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1 November 2013 ~
Sepp Blatter got flak this week for impersonating Cristiano Ronaldo at the Oxford Union. It shouldn't be a surprise that he's good at impressions – he's been passing himself off as a capable football administrator for some time.
Badge of the week ~ Al-Ain FC, United Arab Emirates
The Sheikh of Al Ain was a fun-loving man with a profligate streak. At the start of the 1968 financial year, when other sheiks were outlining a public spending programme for new houses, roads and hospitals, the Sheikh of Al Ain spent most of his annual budget on a massive helter-skelter with mats and everything. At first his people were overjoyed and queued excitedly, night and day, to take a turn on it.
Productivity doubled, as workers were keen to complete their duties so they could nip out and have another go. A popular birthday present at this time was a hand-made individualised helter-skelter mat. The sheikh himself had one made of lynx pelt with the words "Rough Ride" picked out ornately in golden thread.
Soon, however, the money ran out for the sheikh – he had never been interested in oil (he didn't see how you could play with it), so instead, while his contemporaries were financially backing the country's numerous oilfields, he had ploughed his money into playdough and plastic Viking helmets. With no funds available for maintenance, the helter-skelter's lights went out one by one and the paintwork became chipped and faded.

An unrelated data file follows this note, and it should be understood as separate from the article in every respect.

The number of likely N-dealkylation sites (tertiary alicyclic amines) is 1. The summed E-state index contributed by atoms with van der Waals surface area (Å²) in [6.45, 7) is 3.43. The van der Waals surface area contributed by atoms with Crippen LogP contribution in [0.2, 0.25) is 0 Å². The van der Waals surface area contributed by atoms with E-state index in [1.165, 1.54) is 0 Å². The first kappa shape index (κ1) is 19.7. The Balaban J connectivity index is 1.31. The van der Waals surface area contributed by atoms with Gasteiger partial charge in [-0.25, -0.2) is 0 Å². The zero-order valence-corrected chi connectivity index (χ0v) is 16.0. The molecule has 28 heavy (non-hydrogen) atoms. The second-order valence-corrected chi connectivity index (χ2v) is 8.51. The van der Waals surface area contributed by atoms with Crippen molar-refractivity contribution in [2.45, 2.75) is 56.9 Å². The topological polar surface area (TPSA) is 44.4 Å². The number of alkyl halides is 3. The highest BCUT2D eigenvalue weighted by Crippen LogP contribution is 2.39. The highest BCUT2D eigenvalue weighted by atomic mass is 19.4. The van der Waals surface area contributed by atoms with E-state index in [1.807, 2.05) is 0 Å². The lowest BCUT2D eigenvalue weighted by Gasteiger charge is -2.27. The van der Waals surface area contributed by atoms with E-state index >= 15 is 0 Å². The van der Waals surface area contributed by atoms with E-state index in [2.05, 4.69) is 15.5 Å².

It was the 1970s by now and people had found alternative leisure pursuits, such as fondue evenings, the Hustle, the pop-up book. The helter-skelter grew to symbolise both the folly of unsound financial investment and the difficulty of going genuinely fast on something wooden. It became the football club's motif because it had a nice swish to it. Cameron Carter
The sponsors had a difficult choice for man of the match.
from Mike Bayly
"Droylsden's official Twitter account keeps going bravely during a 10-0 thrashing."
José Mourinho needs to work on ways to express delight.
The 1995-96 Aston Villa squad reveal their fascinating drinking habits.
from Mike Innes
"The names of a good number of clubs in Japan's J-League draw on corrupted versions of languages spoken in some of football's superpower nations. The likes of Jubilo Iwata, Kashiwa Reysol and Omiya Ardija hope that their brushes with Portuguese or Spanish constitute echoes of the success achieved by teams from the appropriate countries – coupled, of course, with a hint of the exotic.
In the depths of Japanese non-League pyramid, however, one club have taken a different approach to the knotty problem of choosing a moniker. Ignoring the reflected glory that German or Italian might provide, FC Ube Yahhh-man have drawn upon Jamaican patois for, the club say, its perceived friendliness and warmth of spirit. Whatever their source of inspiration, it seems to be paying dividends: Japan's very own Reggae Boyz currently lie top of the Yamaguchi Prefectural League."